Here, we present the service specification for a prototype, pre-operational quality assurance (QA) system for ECV data records and services, based on the experiences within the FP7-QA4ECV project. The QA system is designed to translate the complex information about data products that is contained in algorithm theoretical basis documents (ATBDs), product user guides (PUGs), product producers heads, and other documents into a standard format based on a simple set of questions for each quality indicator. Standardisation of this information between data products enables fair comparison of data products and facilitates guidance on best use of the data products for climate applications. It also helps identify gaps in current knowledge to drive forward scientific advancement and good practice.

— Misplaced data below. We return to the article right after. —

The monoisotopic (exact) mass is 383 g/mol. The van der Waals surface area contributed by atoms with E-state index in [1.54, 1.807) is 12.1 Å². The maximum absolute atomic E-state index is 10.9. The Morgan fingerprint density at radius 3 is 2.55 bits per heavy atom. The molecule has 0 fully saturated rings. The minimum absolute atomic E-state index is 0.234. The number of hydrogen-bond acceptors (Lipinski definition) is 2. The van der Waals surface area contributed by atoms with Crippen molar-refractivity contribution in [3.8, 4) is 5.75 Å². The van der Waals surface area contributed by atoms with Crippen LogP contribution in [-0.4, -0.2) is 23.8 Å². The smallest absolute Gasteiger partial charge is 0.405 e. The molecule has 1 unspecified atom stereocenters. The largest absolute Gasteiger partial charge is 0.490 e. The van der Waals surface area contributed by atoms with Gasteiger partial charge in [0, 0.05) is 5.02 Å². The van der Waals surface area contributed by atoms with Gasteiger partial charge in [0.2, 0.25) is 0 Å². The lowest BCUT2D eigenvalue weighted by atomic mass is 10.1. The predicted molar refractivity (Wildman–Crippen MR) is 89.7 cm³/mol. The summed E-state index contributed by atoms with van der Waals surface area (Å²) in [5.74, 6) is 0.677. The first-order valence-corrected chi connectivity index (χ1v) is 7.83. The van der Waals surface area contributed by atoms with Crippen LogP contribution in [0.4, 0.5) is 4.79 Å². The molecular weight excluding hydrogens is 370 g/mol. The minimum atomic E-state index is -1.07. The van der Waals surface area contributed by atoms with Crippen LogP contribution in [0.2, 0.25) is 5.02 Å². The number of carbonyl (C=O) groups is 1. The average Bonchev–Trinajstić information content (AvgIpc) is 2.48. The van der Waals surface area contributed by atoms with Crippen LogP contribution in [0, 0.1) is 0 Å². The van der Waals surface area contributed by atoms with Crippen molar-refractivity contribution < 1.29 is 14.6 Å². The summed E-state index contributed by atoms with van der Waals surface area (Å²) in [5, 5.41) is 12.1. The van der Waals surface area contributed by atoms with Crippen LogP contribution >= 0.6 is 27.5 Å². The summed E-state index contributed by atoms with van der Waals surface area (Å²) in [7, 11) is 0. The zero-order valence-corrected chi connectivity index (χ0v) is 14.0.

Feedback on the operational utility of the prototype QA4ECV QA system was sourced from the following: the QA4ECV product producers [53]; the independent QA office auditors (NPL and IASB-BIRA) [53]; and a selected number of product “champion” users that were identified during the project [54]. The QA4ECV product producers agreed that the QA system is streamlined and relatively easy to use, and likewise, champion users were positive concerning the product QA report content, traceability chains, and accessibility of this standardised information. However, reviewing the quality information provided by the product producers within the QA system revealed several improvements that can be made to the system architecture, content, and governance. While the feedback is detailed in [7,54], some key elements for improvement are outlined below.